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Bile Duct
Bile duct obstruction

Bile duct obstruction is a blockage in the tubes that carry bile from the liver to the gallbladder and small intestine.

Causes

Bile is a liquid released by the liver. It contains cholesterol, bile salts, and waste products such as bilirubin. Bile salts help your body break down (digest) fats. Bile passes out of the liver through the bile ducts and is stored in the gallbladder. After a meal, it is released into the small intestine.


When the bile ducts become blocked, bile builds up in the liver, and jaundice (yellow color of the skin) develops due to the increasing levels of bilirubin in the blood.

The possible causes of a blocked bile duct include:
  • Cysts of the common bile duct
  • Enlarged lymph nodes in the porta hepatis
  • Gallstones
  • Inflammation of the bile ducts
  • Narrowing of the bile ducts from scarring
  • Injury from gallbladder surgery
  • Tumors of the bile ducts or pancreas
  • Tumors that have spread to the biliary system
  • Liver and bile duct worms (flukes)
The risk factors include:
  • History of gallstones, chronic pancreatitis, or pancreatic cancer
  • Injury to the abdominal area
  • Recent biliary surgery
  • Recent biliary cancer (such as bile duct cancer)

The blockage can also be caused by infections. This is more common in persons with weakened immune systems.

Laparoscopic Common Bile Duct Exploration:

Choledocholithiasis (stones in the bile duct) can be treated by either open, laparoscopic, or endoscopic means (Endoscopic Retrograde Cholangiopancreatography [ERCP]). In experienced hands, the laparoscopic common bile duct exploration is a potential option for managing stones within the biliary tree at the same time as laparoscopic cholecystectomy.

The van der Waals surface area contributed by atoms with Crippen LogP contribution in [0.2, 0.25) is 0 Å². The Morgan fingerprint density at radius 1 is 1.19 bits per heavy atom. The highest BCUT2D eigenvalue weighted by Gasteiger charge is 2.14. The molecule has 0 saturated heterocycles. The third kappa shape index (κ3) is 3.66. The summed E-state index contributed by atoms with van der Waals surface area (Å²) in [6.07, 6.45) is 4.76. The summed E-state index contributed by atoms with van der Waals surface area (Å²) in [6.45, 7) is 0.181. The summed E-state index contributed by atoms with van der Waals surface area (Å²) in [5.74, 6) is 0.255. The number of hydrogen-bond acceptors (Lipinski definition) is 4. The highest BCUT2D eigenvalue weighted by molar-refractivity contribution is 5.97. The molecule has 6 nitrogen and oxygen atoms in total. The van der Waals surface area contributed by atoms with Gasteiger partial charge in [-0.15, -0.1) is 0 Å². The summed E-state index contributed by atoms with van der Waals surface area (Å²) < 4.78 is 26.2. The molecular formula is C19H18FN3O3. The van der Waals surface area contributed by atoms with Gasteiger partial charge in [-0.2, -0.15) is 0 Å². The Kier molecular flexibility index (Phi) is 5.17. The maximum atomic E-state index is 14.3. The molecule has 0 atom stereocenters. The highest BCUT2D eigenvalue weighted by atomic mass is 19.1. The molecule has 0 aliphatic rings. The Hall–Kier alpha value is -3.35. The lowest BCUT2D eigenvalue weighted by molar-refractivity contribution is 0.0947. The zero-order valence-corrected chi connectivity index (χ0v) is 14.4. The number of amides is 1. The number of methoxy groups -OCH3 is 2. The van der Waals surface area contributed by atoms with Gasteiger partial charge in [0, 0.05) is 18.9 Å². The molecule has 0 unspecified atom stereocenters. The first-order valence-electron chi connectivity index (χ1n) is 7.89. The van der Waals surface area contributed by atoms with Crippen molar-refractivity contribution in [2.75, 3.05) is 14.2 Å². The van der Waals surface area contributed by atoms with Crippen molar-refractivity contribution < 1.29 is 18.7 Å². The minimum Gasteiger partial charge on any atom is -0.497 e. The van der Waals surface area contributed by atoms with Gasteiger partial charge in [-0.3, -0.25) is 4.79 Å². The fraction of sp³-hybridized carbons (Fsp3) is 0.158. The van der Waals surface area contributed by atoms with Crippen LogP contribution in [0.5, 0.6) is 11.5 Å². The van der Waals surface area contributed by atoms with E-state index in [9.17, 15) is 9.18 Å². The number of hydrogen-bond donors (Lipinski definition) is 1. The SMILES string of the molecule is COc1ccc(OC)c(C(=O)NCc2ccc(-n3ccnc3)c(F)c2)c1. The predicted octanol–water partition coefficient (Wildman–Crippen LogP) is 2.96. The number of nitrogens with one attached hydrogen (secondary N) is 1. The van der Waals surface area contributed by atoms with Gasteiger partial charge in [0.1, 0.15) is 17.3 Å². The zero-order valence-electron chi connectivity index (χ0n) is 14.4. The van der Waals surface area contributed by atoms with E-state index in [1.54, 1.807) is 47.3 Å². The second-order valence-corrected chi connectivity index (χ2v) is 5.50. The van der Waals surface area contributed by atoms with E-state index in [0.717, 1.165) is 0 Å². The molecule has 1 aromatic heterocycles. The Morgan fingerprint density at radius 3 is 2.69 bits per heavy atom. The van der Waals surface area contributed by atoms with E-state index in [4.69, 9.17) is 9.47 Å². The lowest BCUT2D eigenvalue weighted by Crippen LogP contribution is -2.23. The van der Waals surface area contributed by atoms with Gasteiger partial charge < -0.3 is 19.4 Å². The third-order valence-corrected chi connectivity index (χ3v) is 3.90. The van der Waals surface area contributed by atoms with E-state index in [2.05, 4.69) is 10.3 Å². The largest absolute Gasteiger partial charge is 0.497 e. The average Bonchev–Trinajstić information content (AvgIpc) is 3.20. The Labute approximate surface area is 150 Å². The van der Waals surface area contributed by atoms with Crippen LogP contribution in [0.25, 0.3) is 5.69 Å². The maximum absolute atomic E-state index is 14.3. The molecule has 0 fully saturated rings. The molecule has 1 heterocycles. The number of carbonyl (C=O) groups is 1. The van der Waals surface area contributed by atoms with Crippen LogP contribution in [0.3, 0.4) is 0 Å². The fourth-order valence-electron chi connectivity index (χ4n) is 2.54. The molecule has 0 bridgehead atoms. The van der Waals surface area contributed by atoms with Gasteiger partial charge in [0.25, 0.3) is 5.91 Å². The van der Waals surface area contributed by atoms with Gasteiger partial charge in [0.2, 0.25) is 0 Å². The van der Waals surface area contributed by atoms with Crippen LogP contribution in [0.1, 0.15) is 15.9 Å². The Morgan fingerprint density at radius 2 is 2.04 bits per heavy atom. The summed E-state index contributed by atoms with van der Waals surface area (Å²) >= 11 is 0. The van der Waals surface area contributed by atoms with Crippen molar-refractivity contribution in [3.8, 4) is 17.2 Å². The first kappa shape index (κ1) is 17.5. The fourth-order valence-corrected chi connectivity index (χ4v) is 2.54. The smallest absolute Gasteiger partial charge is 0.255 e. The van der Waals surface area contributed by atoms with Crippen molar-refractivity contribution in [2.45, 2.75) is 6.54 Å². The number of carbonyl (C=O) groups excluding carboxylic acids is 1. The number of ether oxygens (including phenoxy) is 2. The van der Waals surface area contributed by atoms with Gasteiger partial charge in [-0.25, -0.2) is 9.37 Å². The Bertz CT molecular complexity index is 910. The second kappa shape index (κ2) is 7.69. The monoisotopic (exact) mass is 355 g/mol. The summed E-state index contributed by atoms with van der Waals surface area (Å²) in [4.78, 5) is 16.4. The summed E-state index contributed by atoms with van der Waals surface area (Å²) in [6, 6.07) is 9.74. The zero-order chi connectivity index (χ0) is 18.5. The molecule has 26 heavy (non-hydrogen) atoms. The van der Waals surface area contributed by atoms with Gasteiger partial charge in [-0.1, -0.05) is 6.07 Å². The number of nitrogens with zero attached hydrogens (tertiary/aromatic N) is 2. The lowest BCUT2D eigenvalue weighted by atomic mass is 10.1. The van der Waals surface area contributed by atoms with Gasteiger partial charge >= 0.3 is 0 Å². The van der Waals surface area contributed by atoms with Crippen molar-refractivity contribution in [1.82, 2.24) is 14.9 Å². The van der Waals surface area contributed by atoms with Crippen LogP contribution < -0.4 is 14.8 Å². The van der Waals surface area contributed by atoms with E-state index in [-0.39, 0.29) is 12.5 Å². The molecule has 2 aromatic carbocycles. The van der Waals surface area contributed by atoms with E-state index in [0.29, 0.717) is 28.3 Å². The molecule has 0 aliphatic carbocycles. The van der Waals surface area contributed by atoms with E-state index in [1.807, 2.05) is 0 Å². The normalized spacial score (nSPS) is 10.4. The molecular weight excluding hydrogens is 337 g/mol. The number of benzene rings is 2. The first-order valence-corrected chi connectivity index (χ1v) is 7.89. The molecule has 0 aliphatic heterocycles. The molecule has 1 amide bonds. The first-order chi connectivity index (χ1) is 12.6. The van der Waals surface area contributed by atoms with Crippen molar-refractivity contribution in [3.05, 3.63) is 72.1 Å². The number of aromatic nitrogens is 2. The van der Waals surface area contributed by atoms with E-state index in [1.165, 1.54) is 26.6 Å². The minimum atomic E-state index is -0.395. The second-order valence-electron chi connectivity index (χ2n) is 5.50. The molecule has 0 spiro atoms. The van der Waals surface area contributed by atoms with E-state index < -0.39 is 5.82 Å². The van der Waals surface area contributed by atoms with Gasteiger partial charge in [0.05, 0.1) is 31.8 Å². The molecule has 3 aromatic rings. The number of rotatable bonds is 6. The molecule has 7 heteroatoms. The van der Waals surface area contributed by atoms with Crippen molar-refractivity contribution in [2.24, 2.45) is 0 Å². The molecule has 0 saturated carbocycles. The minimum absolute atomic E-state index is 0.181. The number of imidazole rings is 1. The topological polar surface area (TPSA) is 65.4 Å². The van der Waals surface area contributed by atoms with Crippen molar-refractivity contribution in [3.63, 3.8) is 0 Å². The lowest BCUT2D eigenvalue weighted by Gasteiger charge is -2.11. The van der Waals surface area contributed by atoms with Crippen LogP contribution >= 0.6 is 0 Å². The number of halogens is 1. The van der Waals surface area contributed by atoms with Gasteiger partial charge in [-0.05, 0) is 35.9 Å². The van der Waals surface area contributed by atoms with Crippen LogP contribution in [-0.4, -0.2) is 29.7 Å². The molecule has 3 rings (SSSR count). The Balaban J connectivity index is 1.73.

Preoperative preparation:

Patients should be given a prevention for deep venous thrombosis as well as sequential compression devices, prophylactic antibiotics. The procedure is performed with the patient in the supine position, with the surgeon on the patient’s right and the assistant on the left. Normally, the laparoscopic monitors are placed at the patient’s head to the left and right. All equipment, including equipment necessary for common bile duct exploration and an open surgical tray on stand-by, should be confirmed prior to the patient being brought into the room.

Port placement:

Port placement (key holes) can be identical to that for laparoscopic cholecystectomy, whether or not cholecystectomy is being performed at the same time. Cholangiogram (Bile duct dye test) and common bile duct exploration: There are two different approaches to performing laparoscopic common bile duct exploration: transcystic (through the gall bladder duct) and through a choledochotomy (through the main bile duct).

Trancystic approach:

The cystic duct is exposed for 2-3 cm and scissors used to incise it. A cholangiogram catheter is then introduced. If it has a balloon tip, this can be inflated, and 50% contrast injected under fluoroscopy to confirm position and anatomy. The common bile duct can be flushed with 30 cc of saline via the catheter. Small stones may be flushed this way, especially with administration of 1 mg of glucagon. Through the choledochoscope a retrieval basket can be inserted under direct visualization.

Choledochotomy:

Alternatively, the above methods can be performed through a choledochotomy. The common bile duct is exposed and a vertical ductomy performed for about 5 mm on the anterior surface of the duct, distal to the cystic-common bile duct junction. The techniques for stone clearance are identical to the trans-cystic approach.

Postoperative care:

When the transcystic approach is used, no special care is required other than routine postoperative care. However, if the access was through the main bile duct, a little tube (drain) might be left for few days to treat any possible bile leak.